In all the frenzy of preparations, cleaning, and shopping for Passover, we tend to overlook the holiday’s focus on freedom – freedom from bondage – at least until we open the Haggada and remember, if we’re not too tired, why we are celebrating. In Israel, we have even more reason to rejoice because we are observing our deliverance from slavery in our own country, where we are, finally, after thousands of years of persecution and oppression, free to be Jewish.

The problem is that we aren’t. Because of politics and coalition considerations, a minority among world Jewry is defining what Jewish means in Israel. Liberal Judaism is not considered Jewish in Israel. Marriages and conversions performed by Reform and Conservative rabbis are not considered kosher. Thousands of people cannot marry in Israel because they are not considered Jewish, though they came here as Jews under the Law of Return. Thousands of women are chained (agunot) in marriages that are untenable. All because the government of Israel has relinquished its mandate over matters of marriage and divorce to the narrow interpretation of Orthodox and increasingly ultra-Orthodox religious authorities.

Yet Judaism has always had a spectrum of opinions and practices, customs and traditions. Just open the Talmud and you can see the arguments stretching back centuries. We have always been able to be flexible enough to accommodate change within the parameters of halakhah. In other words, we have always been encompassing, pluralistic. Unfortunately, the Orthodox establishment in Israel, which has been given the keys to matters of personal status, refuses to acknowledge this. Rather than attempting to meet the needs of the wide range of Jewish citizens it is meant to serve, it is becoming more and more stringent and, in some cases, more and more extreme. So what we have here is a dictatorship of a minority in areas that affect so many of us on a personal level, a democracy without freedom of religion.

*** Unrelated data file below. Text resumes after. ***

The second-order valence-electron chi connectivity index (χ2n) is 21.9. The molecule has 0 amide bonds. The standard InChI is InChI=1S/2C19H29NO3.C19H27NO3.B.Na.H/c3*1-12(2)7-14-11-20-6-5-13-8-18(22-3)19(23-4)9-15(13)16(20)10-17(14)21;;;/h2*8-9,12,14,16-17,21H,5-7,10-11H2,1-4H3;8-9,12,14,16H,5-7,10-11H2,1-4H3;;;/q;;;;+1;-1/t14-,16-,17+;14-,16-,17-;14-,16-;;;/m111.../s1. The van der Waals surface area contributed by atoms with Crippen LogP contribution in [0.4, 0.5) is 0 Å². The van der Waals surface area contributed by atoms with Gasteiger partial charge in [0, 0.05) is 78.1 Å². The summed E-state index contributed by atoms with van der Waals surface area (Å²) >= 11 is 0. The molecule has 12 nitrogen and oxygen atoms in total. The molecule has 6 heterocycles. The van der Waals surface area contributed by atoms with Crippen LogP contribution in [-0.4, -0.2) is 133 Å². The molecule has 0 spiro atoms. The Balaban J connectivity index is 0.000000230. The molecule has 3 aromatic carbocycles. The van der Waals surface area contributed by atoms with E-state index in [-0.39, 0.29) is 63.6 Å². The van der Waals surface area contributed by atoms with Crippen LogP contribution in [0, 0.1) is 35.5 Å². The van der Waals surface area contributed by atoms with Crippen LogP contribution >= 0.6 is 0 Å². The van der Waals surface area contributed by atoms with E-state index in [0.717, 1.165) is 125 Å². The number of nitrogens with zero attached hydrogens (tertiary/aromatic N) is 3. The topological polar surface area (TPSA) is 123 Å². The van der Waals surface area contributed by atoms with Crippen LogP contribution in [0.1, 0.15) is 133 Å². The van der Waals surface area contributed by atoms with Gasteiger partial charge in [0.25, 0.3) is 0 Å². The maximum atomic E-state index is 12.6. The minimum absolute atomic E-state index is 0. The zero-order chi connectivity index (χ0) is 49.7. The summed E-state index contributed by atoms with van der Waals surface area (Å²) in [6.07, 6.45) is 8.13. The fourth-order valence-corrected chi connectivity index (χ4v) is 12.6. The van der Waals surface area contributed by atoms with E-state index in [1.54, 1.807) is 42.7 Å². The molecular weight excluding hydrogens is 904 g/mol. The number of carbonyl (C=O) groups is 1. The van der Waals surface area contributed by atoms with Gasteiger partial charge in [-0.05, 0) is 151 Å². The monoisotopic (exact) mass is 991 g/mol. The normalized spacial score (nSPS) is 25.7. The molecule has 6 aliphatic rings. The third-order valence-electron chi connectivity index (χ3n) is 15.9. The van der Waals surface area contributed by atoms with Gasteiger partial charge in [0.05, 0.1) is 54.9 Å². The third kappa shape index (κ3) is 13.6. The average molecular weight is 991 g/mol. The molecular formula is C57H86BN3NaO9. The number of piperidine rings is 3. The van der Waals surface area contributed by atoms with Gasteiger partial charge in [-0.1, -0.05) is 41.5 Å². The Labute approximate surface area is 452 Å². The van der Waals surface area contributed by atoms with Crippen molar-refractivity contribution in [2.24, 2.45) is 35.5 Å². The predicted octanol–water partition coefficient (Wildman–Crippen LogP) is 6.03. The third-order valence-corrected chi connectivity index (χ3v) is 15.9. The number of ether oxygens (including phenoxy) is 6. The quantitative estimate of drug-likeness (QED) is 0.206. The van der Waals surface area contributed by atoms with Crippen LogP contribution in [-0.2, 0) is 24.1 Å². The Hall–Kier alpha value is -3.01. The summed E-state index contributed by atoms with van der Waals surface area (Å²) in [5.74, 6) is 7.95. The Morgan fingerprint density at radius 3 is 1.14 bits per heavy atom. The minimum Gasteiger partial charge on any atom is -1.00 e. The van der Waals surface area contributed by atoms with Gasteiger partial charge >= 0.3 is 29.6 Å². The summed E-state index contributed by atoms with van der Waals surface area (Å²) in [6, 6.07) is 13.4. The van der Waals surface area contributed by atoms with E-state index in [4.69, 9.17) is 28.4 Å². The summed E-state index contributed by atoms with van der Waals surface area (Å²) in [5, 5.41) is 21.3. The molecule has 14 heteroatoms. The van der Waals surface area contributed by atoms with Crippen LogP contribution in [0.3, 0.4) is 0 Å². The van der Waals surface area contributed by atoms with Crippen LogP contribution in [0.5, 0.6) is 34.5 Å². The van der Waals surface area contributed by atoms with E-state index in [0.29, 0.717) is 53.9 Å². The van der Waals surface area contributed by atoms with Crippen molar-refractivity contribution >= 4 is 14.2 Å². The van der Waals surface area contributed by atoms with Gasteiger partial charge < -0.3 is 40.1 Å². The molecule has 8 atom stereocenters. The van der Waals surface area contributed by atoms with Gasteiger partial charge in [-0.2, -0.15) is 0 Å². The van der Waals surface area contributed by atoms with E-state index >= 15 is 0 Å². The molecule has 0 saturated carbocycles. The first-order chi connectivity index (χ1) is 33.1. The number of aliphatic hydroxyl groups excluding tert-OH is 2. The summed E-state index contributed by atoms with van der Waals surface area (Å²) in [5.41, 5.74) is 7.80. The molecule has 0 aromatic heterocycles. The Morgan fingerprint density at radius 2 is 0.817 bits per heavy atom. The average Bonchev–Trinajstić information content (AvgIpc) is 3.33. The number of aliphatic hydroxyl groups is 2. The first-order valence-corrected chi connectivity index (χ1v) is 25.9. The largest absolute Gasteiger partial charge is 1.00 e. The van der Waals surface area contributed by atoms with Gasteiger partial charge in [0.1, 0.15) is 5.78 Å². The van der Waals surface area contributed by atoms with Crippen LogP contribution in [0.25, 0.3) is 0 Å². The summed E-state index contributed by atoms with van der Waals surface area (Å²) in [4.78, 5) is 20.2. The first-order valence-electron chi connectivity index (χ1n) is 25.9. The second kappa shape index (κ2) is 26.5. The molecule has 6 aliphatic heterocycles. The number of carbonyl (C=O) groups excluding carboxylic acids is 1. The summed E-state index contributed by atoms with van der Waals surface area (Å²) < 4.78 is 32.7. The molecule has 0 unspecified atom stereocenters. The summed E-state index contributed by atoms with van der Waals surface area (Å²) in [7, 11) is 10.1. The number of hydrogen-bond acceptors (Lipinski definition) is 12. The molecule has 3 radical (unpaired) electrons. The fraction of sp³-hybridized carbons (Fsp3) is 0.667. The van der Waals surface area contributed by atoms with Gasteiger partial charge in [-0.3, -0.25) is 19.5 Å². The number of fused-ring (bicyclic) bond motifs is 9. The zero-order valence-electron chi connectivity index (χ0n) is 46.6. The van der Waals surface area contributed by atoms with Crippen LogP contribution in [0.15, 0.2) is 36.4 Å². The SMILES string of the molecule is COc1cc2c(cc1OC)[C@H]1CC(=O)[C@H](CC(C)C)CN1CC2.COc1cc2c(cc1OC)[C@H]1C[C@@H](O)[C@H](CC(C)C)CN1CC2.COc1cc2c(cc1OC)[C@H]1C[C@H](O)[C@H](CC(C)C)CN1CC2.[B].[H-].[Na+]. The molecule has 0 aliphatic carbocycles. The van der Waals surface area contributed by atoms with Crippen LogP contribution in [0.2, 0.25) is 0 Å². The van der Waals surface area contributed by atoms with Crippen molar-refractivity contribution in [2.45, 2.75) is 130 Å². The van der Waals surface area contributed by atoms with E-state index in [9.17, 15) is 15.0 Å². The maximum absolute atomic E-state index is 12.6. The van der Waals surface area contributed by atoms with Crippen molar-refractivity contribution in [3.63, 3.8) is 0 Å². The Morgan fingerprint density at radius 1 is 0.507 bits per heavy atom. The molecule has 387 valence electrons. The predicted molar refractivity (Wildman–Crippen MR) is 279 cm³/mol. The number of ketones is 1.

If we are finally free to be Jewish in Israel, we cannot condone the minority definition of Judaism that is leaving so many people outside its narrow confines, or the bondage that forces so many people to marry abroad or remain chained to marriages they no longer want to be in. Without having to marry and divorce as Jews, most of us will do so anyway. There is no legislation forcing parents to circumcise their male children, yet the vast majority of Jewish parents in Israel do so. There is no legislation forcing Jews to sit shiva, yet the majority does so. There is no legislation forcing people to have a Seder, yet the vast majority of Israel’s Jews have Seders every year, on various levels of observance. (Today’s survey published in ynet proves this point)

Let us celebrate the differences and diversity of who we are. We are not uniform. We can remain bonded as a people, but not by legislation or coercion. As we celebrate our deliverance from bondage, let us strive to create a stronger bond among ourselves through greater freedom.